is a tragedy where the setting is a remote castle and the audience bears witness to the plan that takes the life of the king at the hands of his host and hostess. The castle is in Scotland, where feudal relations continued in Shakespeare's time to be a direct threat to the government of England. According Sylvan Barnet, among others, the history is that the play was written to please King James I, the son of Mary Queen of Scots, Mary Stuart. The Stuarts claim to be the heirs of Banquo, a character killed by Macbeth. The Witches tell Macbeth and Banquo in Act 1 scene 3 that Macbeth will be king but that Banquo's children will be kings. They say that Banquo will be "Lesser than Macbeth, and greater." (1.3.65) Macbeth writes a letter to his wife explaining the strange events, whereupon she decides that they should kill the King and take his crown based on the belief that they can rule if they just eliminate Duncan. Unfortunately for them, fate has other plans for them. Macbeth must murder many others, including Banquo, to protect his rule. The inner workings of court provide the backdrop for this play. We see the head of the house, Lady Macbeth, make plans to receive her guests. This is a rather ordinary task in a noble house. What we also see is the plan to kill the king as it is conceived. Events thereafter tell of secrecy, murder, and madness. Macbeth, who truly believes he is meant to be king, kills Duncan, then Banquo, and then is haunted by the ghost of Banquo. The descent into madness for Lady Macbeth is a fascinating study. Lady Macbeth is haunted by the image of blood on her hands representing the murder of the king in her house for which she is responsible. She ultimately goes mad and kills herself. Macbeth by this time seems unaffected by much of the doom and destruction around him. His reaction to the suicide of his wife—"She should have died hereafter;" (5.5.17)— reveals an almost passive acceptance of her death. The speech that follows, "Tomorrow, and tomorrow and tomorrow…," shows Macbeth's belief that humans only live to perform certain functions; and when that role is complete, we die. This notion is reinforced in Macbeth's ultimate realization that he is doomed to die when he learns that he is not invincible as he thought. True to his character, he does not yield; he goes out fighting. The symbolism of the witchcraft and occult images can be the motivation for the characters' actions as well as their ultimate doom. It is interesting to note that King James I wrote a book on the occult called of which Shakespeare was aware. Much of the occult imagery in the play can be attributed to the idea that the play was written to please King James I.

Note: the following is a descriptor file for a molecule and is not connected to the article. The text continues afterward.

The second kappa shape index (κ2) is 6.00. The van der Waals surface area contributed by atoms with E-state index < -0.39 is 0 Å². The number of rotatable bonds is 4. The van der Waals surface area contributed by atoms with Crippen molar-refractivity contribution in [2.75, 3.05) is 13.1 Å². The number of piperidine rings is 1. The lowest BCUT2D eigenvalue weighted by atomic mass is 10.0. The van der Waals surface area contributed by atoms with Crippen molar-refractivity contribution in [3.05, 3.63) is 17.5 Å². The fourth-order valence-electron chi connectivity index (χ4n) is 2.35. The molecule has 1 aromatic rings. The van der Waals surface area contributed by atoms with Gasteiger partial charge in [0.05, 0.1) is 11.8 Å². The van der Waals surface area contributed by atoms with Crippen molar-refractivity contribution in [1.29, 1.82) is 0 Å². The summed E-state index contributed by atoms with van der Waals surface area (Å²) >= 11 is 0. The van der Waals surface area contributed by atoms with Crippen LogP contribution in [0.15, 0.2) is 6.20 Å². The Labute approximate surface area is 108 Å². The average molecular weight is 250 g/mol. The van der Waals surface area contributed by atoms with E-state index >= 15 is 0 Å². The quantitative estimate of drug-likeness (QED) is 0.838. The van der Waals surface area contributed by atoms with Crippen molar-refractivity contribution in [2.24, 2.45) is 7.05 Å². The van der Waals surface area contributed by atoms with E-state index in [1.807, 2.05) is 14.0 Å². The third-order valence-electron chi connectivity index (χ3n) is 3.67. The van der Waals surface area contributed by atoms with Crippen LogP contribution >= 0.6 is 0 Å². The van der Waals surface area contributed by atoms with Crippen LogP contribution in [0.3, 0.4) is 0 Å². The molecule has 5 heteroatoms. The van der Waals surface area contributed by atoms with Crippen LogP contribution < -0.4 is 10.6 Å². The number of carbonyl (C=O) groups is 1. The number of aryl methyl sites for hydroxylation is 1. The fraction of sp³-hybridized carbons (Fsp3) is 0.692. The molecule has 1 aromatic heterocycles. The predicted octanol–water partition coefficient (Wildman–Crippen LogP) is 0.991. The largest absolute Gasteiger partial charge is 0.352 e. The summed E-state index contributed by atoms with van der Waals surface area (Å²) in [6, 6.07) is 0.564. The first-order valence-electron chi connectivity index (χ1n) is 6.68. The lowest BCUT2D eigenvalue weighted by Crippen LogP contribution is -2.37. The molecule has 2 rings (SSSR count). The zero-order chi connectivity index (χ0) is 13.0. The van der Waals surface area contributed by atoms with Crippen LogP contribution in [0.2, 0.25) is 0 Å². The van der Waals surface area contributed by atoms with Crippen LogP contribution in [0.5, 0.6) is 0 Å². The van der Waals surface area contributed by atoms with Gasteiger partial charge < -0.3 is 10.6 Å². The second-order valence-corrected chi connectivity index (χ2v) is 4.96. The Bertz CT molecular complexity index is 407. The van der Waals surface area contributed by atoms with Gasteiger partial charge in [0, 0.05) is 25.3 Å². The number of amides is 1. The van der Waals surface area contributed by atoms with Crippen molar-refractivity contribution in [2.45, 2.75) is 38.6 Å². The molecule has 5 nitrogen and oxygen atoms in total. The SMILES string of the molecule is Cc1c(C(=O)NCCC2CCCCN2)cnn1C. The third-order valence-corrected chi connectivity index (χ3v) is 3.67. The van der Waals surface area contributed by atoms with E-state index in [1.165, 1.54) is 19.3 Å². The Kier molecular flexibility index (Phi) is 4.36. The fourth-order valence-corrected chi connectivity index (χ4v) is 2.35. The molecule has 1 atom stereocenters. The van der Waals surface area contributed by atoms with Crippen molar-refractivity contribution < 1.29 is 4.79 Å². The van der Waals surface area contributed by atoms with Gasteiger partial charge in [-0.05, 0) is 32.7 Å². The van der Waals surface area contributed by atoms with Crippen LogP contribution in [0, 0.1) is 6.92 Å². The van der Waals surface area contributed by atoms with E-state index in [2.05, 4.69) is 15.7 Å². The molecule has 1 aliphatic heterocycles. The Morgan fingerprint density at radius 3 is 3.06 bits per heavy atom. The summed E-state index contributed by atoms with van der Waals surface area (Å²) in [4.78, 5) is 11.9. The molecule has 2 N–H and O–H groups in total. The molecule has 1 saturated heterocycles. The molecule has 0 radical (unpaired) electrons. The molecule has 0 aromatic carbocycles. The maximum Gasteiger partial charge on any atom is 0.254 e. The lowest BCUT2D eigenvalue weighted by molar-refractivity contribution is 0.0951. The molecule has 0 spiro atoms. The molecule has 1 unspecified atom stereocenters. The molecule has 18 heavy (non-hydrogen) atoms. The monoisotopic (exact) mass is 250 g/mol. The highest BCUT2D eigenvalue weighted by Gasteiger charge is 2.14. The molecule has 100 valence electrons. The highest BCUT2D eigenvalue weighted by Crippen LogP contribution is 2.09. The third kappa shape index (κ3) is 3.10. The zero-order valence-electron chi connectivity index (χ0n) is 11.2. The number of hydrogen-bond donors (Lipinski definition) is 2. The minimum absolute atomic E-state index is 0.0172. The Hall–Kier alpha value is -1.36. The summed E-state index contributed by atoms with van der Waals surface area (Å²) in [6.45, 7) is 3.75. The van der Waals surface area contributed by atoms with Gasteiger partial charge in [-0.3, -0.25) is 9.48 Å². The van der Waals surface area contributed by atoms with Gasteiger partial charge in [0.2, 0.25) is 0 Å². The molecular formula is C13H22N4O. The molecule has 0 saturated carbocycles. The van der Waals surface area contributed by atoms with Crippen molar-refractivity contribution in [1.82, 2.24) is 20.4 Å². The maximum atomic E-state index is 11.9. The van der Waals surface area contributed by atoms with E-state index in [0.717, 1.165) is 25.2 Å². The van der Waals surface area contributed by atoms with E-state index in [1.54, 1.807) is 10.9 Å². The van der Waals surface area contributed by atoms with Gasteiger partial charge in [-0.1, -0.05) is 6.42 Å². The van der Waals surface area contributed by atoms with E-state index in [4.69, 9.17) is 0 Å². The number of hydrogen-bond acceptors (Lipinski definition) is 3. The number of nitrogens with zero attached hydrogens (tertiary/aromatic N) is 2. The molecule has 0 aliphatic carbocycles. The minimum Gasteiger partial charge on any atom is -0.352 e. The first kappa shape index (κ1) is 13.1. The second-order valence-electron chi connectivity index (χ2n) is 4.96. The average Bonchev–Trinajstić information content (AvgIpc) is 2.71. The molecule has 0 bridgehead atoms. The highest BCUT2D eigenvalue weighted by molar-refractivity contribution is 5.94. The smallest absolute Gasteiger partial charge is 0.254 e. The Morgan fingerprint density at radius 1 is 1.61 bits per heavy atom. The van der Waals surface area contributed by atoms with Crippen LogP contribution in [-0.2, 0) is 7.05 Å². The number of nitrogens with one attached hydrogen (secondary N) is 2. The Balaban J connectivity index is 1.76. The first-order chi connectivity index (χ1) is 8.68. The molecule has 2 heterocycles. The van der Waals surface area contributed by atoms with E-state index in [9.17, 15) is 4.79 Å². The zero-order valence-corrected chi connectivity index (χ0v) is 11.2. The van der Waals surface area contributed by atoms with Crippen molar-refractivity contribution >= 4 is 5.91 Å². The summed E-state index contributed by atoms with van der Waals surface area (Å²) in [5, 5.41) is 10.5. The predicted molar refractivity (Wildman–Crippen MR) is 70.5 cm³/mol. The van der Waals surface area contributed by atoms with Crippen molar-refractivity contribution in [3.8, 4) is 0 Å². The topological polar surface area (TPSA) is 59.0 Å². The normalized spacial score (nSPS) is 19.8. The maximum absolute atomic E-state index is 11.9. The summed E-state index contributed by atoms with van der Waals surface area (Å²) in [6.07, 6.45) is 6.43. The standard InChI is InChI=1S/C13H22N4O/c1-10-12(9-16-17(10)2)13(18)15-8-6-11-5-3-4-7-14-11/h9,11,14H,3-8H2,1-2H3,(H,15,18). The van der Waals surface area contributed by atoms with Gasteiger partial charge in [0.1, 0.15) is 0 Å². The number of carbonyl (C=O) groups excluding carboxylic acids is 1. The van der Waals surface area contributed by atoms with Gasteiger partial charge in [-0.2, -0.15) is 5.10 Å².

However, without the occasional tune-up, Macbeth demonstrates how unchecked ambition can quickly become a speeding, out-of-control, vehicle that ultimately leads to destruction.
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